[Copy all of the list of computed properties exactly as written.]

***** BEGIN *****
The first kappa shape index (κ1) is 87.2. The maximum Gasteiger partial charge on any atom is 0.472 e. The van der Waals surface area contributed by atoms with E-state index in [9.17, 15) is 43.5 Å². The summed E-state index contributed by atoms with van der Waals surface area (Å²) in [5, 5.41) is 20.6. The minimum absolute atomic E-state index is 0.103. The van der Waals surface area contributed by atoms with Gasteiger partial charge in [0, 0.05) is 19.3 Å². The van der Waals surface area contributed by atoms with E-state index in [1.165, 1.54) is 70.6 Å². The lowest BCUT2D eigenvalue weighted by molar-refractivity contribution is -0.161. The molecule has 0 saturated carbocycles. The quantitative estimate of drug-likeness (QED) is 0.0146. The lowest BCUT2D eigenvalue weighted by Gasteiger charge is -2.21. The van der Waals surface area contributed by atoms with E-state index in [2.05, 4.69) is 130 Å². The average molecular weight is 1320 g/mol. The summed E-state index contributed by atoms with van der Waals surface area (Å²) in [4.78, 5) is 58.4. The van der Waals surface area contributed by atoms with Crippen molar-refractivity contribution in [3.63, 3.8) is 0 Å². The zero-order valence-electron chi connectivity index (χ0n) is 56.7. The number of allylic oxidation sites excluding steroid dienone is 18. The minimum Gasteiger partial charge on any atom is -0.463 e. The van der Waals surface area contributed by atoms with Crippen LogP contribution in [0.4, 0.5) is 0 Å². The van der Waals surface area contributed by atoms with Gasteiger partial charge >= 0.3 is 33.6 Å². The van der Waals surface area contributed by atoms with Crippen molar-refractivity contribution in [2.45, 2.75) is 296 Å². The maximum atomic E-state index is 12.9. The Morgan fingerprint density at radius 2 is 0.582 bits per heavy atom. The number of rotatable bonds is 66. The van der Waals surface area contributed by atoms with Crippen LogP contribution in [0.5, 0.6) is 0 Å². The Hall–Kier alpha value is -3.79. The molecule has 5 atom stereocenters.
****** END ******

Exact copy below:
The first kappa shape index (κ1) is 87.2. The maximum Gasteiger partial charge on any atom is 0.472 e. The van der Waals surface area contributed by atoms with E-state index in [9.17, 15) is 43.5 Å². The summed E-state index contributed by atoms with van der Waals surface area (Å²) in [5, 5.41) is 20.6. The minimum absolute atomic E-state index is 0.103. The van der Waals surface area contributed by atoms with Gasteiger partial charge in [0, 0.05) is 19.3 Å². The van der Waals surface area contributed by atoms with E-state index in [1.165, 1.54) is 70.6 Å². The lowest BCUT2D eigenvalue weighted by molar-refractivity contribution is -0.161. The molecule has 0 saturated carbocycles. The quantitative estimate of drug-likeness (QED) is 0.0146. The lowest BCUT2D eigenvalue weighted by Gasteiger charge is -2.21. The van der Waals surface area contributed by atoms with E-state index in [2.05, 4.69) is 130 Å². The average molecular weight is 1320 g/mol. The summed E-state index contributed by atoms with van der Waals surface area (Å²) in [4.78, 5) is 58.4. The van der Waals surface area contributed by atoms with Crippen molar-refractivity contribution in [3.63, 3.8) is 0 Å². The zero-order valence-electron chi connectivity index (χ0n) is 56.7. The number of allylic oxidation sites excluding steroid dienone is 18. The minimum Gasteiger partial charge on any atom is -0.463 e. The van der Waals surface area contributed by atoms with Crippen LogP contribution in [0.4, 0.5) is 0 Å². The van der Waals surface area contributed by atoms with Gasteiger partial charge >= 0.3 is 33.6 Å². The van der Waals surface area contributed by atoms with Crippen molar-refractivity contribution in [2.45, 2.75) is 296 Å². The maximum atomic E-state index is 12.9. The Morgan fingerprint density at radius 2 is 0.582 bits per heavy atom. The number of rotatable bonds is 66. The van der Waals surface area contributed by atoms with Crippen LogP contribution in [0.5, 0.6) is 0 Å². The Hall–Kier alpha value is -3.79. The molecule has 5 atom stereocenters.